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Hypochondriacs, not wait times ruining Canadian health care, say many readers

Categories: Canada, Community, Health

Would you change anything about Canada's health-care system? Share your thoughts in the comments below. (Shutterstock)

Canada may rank last in terms of how quickly people can see their family doctors, but the number of hypochondriacs draining the health-care system is a much more distressing problem, say many readers.

In a new health care quality survey of 11 OECD countries, Canada ranked last, showing "where a person lives does matter," according to the Health Council of Canada.

The survey found between 31 per cent and 46 per cent of Canadians say they can get a same-day or next-day appointment when needed -- worse than in the U.S. where 48 per cent of Americans say they can can get those appointments, a CBC article summarizes.

Although the results about wait times sparked much debate on and CBC's Facebook page, many people suggested hypochondriacs -- people who obsess over their health and believe they have an illness even when they don't -- take up so much of their doctors' time that actual sick patients find it difficult to get appointments.

  • "My wife is a [registered nurse] and has worked in several [doctor] offices. Her view is that many Calgarians are hypochondriacs, taking up the doctor's time with minor problems. Add in the neurotic mothers who are convinced their child has allergies or ADHD and the doctor is kept pretty busy," writes TheBrit.

  • "How many people run to emergency for non-emergency issues, or to their family [doctor] for the same?" writes Heidi Jon-Paolo Carfa on CBC's Facebook page. "It's a snowball -- constant slowing down and draining the system. People need common sense. My parents didn't run us to the ER for every cough and flu. It's insane!"

  • "People need to stop going to the ER or family doctor for every little sniffle and cough. I'm a nurse who has worked in a walk-in/family practice office and have seen the total waste of health care dollars on people who come in with a cough, runny nose or because they think they are constipated," writes Sue Moore on Facebook. "Our system cannot sustain this misuse."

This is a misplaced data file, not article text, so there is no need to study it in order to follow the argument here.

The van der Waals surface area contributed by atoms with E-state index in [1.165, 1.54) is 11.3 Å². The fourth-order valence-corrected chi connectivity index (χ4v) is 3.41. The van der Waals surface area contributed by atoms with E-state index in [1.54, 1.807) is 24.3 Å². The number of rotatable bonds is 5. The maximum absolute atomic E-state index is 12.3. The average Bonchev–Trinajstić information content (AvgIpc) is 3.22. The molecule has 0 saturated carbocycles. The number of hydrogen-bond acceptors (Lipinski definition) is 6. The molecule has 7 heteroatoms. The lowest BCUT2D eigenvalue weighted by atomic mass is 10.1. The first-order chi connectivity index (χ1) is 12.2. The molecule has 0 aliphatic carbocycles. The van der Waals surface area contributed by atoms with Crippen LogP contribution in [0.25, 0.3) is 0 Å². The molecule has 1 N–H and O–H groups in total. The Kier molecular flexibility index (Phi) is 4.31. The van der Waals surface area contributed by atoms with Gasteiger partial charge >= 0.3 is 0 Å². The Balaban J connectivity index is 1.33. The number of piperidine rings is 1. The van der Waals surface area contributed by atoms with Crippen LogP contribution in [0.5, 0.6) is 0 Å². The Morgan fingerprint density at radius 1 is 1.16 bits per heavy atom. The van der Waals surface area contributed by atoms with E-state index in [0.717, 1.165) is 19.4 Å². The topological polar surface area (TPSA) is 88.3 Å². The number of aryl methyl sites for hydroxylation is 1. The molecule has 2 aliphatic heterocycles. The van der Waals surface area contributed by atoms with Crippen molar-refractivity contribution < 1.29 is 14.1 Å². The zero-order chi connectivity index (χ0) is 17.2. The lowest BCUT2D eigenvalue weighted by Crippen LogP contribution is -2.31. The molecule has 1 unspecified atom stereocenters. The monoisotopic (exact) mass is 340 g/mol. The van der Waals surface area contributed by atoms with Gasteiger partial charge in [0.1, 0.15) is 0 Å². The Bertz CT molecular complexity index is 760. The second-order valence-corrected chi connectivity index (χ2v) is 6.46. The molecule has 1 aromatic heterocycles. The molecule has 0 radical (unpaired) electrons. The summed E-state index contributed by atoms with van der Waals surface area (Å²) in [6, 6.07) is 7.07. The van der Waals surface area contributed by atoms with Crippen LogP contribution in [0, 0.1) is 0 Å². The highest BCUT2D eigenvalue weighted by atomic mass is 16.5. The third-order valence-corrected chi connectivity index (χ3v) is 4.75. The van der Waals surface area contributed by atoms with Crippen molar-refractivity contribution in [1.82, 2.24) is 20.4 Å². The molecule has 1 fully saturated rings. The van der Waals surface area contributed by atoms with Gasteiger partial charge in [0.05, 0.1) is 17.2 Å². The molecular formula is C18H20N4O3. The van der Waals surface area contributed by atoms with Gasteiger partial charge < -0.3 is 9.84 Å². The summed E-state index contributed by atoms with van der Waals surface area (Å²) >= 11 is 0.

Regardless, wait times for doctors are lacking across the country, say readers, who were not short on stories from their own personal experiences.

People shared their own tales -- good and bad -- of what health care is like in their communities:

  • "Its tough to find a doctor who is taking new patients in Winnipeg. I'm lucky, I can usually get in to my doctor the same week I call," writes Laurie Mark on Facebook.

  • "[New Brunswick] is worse. Waiting for a doctor more than three years. No hope," writes Sil63.

  • "Live In Creston, B.C. [and] presently cannot even get an appointment with a doctor here, on a waiting list, emergencies looked at a local hospital. Lived in Alberta until three months ago -- pretty much the same situation. The health-care system in place needs to be evaluated," writes jo.

  • "I live in rural Manitoba. We have a revolving door of doctors here -- they come for two years and then leave. I do not have a doctor, nor do my friends; we all see a doctor, but it could be a different one each time you go. ... Our health-care system is OK, it is not bad, not great, but really it is not bad at all," writes North_of_53.

  • "In Victoria many of us don't even have a doctor. I haven't had one for about four years since mine retired. No one is taking new patients," writes Lori Brienesse-Frank.

  • "If I need to see a doctor, I have to take half a day (or an entire day) off work to line up and wait at walk-in clinics that provide such a useless drive-through service," writes Jub Jub. "I am better off using Dr. Google to diagnose my problems."

  • "The way I see it, if we are last of the 11 countries I think we are doing pretty good. We can improve for sure, but hundreds more countries are behind us," writes Mario Rumengan.

Would you change anything about Canada's health-care system? Have you had a good or bad experience with finding a family doctor? Share your thoughts below.

Tags: Canada, Community Reaction, Health

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